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Care and Maintenance of Petrochromis
by Leigh Kissane (ApexPredator)
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So you have decided you want to plunge into the dark side of cichlid keeping, eh? You think you have what it takes to house, care for and breed some of the nastiest, meanest and most demanding cichlids in Lake Tanganyika? Before you read any further I want you to pull out your wallet, yes blow the dust away where the money should be and look for the missing bills. This is pretty much how your wallet will always look once you jump into Petrochromis keeping.

Let me tell you why you want to keep these fish. They are magnificent animals who can be extremely aggressive, grow to large, often unmanageable sizes, require expensive housing equipment and go through more food than a full grown bulldog. These fish also have exceptional personalities, exhibit wonderful behavioral patterns and possess vibrant colors and patterns. Does that sound like a fun challenge to you? If so, read on. If not, please turn your focus upon another type of fish. It takes a lot to properly keep Petrochromis. So, are you up to the challenge?!

This article is meant to offer some general advice on the care and maintenance of Petrochromis. While not an all encompassing guide it is, nonetheless a general source learned through trial and error. I will list some of the most common questions I get regarding Petrochromis and attempt to answer them in a straightforward manner. Again, I caution the reader as these fish are not for everybody. A large investment of money and time is required to house them properly. Below, I have attempted to answer some of the more commonly asked questions I get on a daily basis:

1. How easy are Petrochromis to keep?
The simple answer is - not very. If you have been keeping cichlids for years then by all means jump into Petrochromis keeping, but arm yourself with knowledge before your fish arrive. If you are new to cichlid keeping, do not get Petrochromis. They are too much for the novice aquarist to handle. They are large fish that can become terribly aggressive if not kept correctly. If they are housed properly, their aggression can be managed with better results.

2. Are Petrochromis really as mean as everybody says?
Again the simple answer is - yes. That being said, if you can get a large group of them (12-30) their aggression will be minimal. If you do not have a large group or you have several males, you can quickly end up with one large male left in your tank. By quickly I mean in a matter of days or even hours! They are extremely aggressive towards conspecifics.

3. What size tank should I house Petrochromis in?
I recommend a six foot tank as a minimum length. The larger the tank the better. I have kept my groups in tanks ranging from 125 gallons up to 180 gallons. In the future I plan to keep my larger variants in a 300 gallon. My tanks also have enormous filtration systems. I try to filter 1000 gallons per hour, per tank, as these fish can create quite a mess.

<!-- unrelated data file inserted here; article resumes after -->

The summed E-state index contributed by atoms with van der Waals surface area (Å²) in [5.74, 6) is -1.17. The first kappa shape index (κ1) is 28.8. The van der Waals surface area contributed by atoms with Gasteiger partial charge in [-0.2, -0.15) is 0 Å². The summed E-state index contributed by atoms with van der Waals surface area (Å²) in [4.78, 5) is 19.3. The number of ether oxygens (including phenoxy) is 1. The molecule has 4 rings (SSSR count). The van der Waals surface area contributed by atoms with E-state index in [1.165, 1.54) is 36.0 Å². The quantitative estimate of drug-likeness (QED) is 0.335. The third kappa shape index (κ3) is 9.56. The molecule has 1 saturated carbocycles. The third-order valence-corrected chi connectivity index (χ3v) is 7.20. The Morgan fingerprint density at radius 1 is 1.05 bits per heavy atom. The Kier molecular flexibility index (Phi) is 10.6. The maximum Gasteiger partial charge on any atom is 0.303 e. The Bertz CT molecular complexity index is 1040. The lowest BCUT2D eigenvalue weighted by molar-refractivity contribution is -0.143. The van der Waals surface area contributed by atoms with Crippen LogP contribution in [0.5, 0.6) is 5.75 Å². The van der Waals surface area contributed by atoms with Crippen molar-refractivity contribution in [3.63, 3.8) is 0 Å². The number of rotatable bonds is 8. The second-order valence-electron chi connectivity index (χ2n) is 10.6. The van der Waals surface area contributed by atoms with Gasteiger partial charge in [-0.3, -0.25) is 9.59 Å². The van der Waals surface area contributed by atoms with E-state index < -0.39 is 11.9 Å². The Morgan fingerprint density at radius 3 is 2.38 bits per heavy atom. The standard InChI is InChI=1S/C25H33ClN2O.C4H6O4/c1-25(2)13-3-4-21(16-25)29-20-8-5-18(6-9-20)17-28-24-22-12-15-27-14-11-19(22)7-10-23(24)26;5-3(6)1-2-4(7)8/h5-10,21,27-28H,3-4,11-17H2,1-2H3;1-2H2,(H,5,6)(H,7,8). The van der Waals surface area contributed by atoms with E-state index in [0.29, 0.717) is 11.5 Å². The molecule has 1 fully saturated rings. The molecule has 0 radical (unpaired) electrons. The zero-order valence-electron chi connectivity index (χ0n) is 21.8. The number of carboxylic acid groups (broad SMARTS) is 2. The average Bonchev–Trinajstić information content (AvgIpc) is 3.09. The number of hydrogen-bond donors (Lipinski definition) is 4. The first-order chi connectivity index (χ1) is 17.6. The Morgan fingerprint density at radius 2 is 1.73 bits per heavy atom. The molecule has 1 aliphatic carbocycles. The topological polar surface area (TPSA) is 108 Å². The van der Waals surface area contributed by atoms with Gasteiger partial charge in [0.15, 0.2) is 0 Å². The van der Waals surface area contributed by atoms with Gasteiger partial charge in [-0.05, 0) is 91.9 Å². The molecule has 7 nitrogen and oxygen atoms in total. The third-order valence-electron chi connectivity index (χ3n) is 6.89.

4. How many Petrochromis should I keep?
I usually recommend group sizes ranging from 12-30 members. If you have a single variant tank then you will need as many as possible. If you plan to have two or three variants in the same tank you can lessen the numbers but you must leave the overall fish count high. Petrochromis need to be crowded, much like Tropheus. The more the merrier. If you can only get five or six fish, donít buy them; you will quickly end up with one fish. For a smaller group, say 12, you would want as many females as possible. A few males are still ok as they will pick on each other rather than the females. For a larger group, say 30, you can get away with more males. I have seen people have success with an even ratio of males to females. While that usually works fine in a large group, I cannot stress enough it will not work in a small group.

5. What Petrochromis species should I start with?
A lot of people approach me after they have seen some of my pictures online. They state how much they love the sp. "Longola", "Kasumbe Rainbow" or "Moshii". I certainly canít blame them, as they are my favorites as well. Often aquarists are disappointed when I recommend they initially try none of the aforementioned. For the novice Petrochromis keeper, I recommend only two species. The first is Petrochromis trewevasae. If you feel comfortable caring for trewevasae, then consider trying any of the famula variants. Famula can be quite aggressive, but not as much as some of the larger macrognathus variants. Some other Petrochromis keepers have had a lot of success keeping fascialotus as an introductory Petrochromis. While they have had great success, I have never attempted to do so. Still, their success indicates fascialotus may be yet another wonderful option for the starting Petrochromis aquarist.

A new Petrochromis keeper should stay away from the following: sp. "Longola", "Kasumbe", "Moshii", polydon, sp. "Giant", "Red", "Texas" and any other of the macrognathus variants. The trewevasae and famula top out around the 6 inch mark and are quite manageable. The larger species can easily exceed 10 inches, with many other them going over 12-14 inches. They are impressive fish to say the least and not for the faint of heart.

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